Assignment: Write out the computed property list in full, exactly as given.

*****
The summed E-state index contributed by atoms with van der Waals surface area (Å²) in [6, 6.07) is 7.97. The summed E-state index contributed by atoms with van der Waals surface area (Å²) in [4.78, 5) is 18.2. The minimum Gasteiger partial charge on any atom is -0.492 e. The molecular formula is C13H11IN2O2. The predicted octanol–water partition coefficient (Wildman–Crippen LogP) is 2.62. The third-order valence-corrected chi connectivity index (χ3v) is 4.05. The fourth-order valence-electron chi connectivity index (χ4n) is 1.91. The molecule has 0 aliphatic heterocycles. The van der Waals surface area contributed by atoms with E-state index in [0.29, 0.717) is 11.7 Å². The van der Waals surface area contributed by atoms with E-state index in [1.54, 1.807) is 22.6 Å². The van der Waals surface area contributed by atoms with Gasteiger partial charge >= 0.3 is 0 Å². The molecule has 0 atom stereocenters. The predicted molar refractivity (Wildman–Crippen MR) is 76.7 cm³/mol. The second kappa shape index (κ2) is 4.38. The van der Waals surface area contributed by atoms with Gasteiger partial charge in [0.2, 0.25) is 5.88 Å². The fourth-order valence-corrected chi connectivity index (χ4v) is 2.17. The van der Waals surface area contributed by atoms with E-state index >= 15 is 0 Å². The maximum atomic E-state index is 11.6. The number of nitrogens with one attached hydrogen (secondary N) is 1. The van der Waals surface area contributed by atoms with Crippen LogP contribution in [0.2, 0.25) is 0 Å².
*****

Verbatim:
The summed E-state index contributed by atoms with van der Waals surface area (Å²) in [6, 6.07) is 7.97. The summed E-state index contributed by atoms with van der Waals surface area (Å²) in [4.78, 5) is 18.2. The minimum Gasteiger partial charge on any atom is -0.492 e. The molecular formula is C13H11IN2O2. The predicted octanol–water partition coefficient (Wildman–Crippen LogP) is 2.62. The third-order valence-corrected chi connectivity index (χ3v) is 4.05. The fourth-order valence-electron chi connectivity index (χ4n) is 1.91. The molecule has 0 aliphatic heterocycles. The van der Waals surface area contributed by atoms with E-state index in [0.29, 0.717) is 11.7 Å². The van der Waals surface area contributed by atoms with E-state index in [1.54, 1.807) is 22.6 Å². The van der Waals surface area contributed by atoms with Gasteiger partial charge >= 0.3 is 0 Å². The molecule has 0 atom stereocenters. The predicted molar refractivity (Wildman–Crippen MR) is 76.7 cm³/mol. The second kappa shape index (κ2) is 4.38. The van der Waals surface area contributed by atoms with Gasteiger partial charge in [0.2, 0.25) is 5.88 Å². The fourth-order valence-corrected chi connectivity index (χ4v) is 2.17. The van der Waals surface area contributed by atoms with E-state index >= 15 is 0 Å². The maximum atomic E-state index is 11.6. The number of nitrogens with one attached hydrogen (secondary N) is 1. The van der Waals surface area contributed by atoms with Crippen LogP contribution in [0.2, 0.25) is 0 Å².